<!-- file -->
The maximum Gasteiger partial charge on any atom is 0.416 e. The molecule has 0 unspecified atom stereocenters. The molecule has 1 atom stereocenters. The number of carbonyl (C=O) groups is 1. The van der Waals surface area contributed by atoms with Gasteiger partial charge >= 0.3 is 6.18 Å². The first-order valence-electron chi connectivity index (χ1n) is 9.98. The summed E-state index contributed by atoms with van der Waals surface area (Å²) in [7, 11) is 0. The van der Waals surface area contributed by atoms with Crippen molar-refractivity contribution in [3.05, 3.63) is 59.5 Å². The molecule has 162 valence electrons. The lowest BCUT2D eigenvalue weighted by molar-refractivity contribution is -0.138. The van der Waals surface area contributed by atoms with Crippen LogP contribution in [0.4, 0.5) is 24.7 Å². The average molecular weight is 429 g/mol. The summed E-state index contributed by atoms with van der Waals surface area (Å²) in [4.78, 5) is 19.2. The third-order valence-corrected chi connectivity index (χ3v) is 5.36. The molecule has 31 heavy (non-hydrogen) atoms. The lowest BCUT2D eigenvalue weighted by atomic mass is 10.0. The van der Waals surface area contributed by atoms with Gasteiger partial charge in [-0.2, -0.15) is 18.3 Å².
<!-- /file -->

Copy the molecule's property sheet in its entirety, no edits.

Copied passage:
The maximum Gasteiger partial charge on any atom is 0.416 e. The molecule has 0 unspecified atom stereocenters. The molecule has 1 atom stereocenters. The number of carbonyl (C=O) groups is 1. The van der Waals surface area contributed by atoms with Gasteiger partial charge >= 0.3 is 6.18 Å². The first-order valence-electron chi connectivity index (χ1n) is 9.98. The summed E-state index contributed by atoms with van der Waals surface area (Å²) in [7, 11) is 0. The van der Waals surface area contributed by atoms with Crippen molar-refractivity contribution in [3.05, 3.63) is 59.5 Å². The molecule has 162 valence electrons. The lowest BCUT2D eigenvalue weighted by molar-refractivity contribution is -0.138. The van der Waals surface area contributed by atoms with Crippen LogP contribution in [0.4, 0.5) is 24.7 Å². The average molecular weight is 429 g/mol. The summed E-state index contributed by atoms with van der Waals surface area (Å²) in [4.78, 5) is 19.2. The third-order valence-corrected chi connectivity index (χ3v) is 5.36. The molecule has 31 heavy (non-hydrogen) atoms. The lowest BCUT2D eigenvalue weighted by atomic mass is 10.0. The van der Waals surface area contributed by atoms with Gasteiger partial charge in [-0.2, -0.15) is 18.3 Å².